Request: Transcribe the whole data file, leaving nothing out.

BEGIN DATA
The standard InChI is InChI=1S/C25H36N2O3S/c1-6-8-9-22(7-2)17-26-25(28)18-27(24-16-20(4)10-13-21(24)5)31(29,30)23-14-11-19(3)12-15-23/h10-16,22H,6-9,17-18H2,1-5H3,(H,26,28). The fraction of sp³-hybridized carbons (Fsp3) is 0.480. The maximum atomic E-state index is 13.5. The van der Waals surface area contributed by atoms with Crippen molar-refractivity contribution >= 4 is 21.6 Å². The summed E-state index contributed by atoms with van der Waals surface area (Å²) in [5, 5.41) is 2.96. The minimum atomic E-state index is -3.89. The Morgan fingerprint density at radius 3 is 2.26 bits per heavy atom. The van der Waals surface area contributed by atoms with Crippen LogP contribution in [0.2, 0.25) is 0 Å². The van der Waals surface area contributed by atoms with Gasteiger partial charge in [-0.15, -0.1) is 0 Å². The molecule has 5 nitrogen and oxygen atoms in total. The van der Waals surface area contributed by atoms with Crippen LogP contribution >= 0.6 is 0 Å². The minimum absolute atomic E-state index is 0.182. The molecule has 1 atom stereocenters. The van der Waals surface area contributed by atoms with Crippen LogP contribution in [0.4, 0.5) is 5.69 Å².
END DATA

The standard InChI is InChI=1S/C25H36N2O3S/c1-6-8-9-22(7-2)17-26-25(28)18-27(24-16-20(4)10-13-21(24)5)31(29,30)23-14-11-19(3)12-15-23/h10-16,22H,6-9,17-18H2,1-5H3,(H,26,28). The fraction of sp³-hybridized carbons (Fsp3) is 0.480. The maximum atomic E-state index is 13.5. The van der Waals surface area contributed by atoms with Crippen molar-refractivity contribution >= 4 is 21.6 Å². The summed E-state index contributed by atoms with van der Waals surface area (Å²) in [5, 5.41) is 2.96. The minimum atomic E-state index is -3.89. The Morgan fingerprint density at radius 3 is 2.26 bits per heavy atom. The van der Waals surface area contributed by atoms with Crippen LogP contribution in [0.2, 0.25) is 0 Å². The van der Waals surface area contributed by atoms with Gasteiger partial charge in [-0.15, -0.1) is 0 Å². The molecule has 5 nitrogen and oxygen atoms in total. The van der Waals surface area contributed by atoms with Crippen LogP contribution >= 0.6 is 0 Å². The minimum absolute atomic E-state index is 0.182. The molecule has 1 atom stereocenters. The van der Waals surface area contributed by atoms with Crippen LogP contribution in [0.4, 0.5) is 5.69 Å².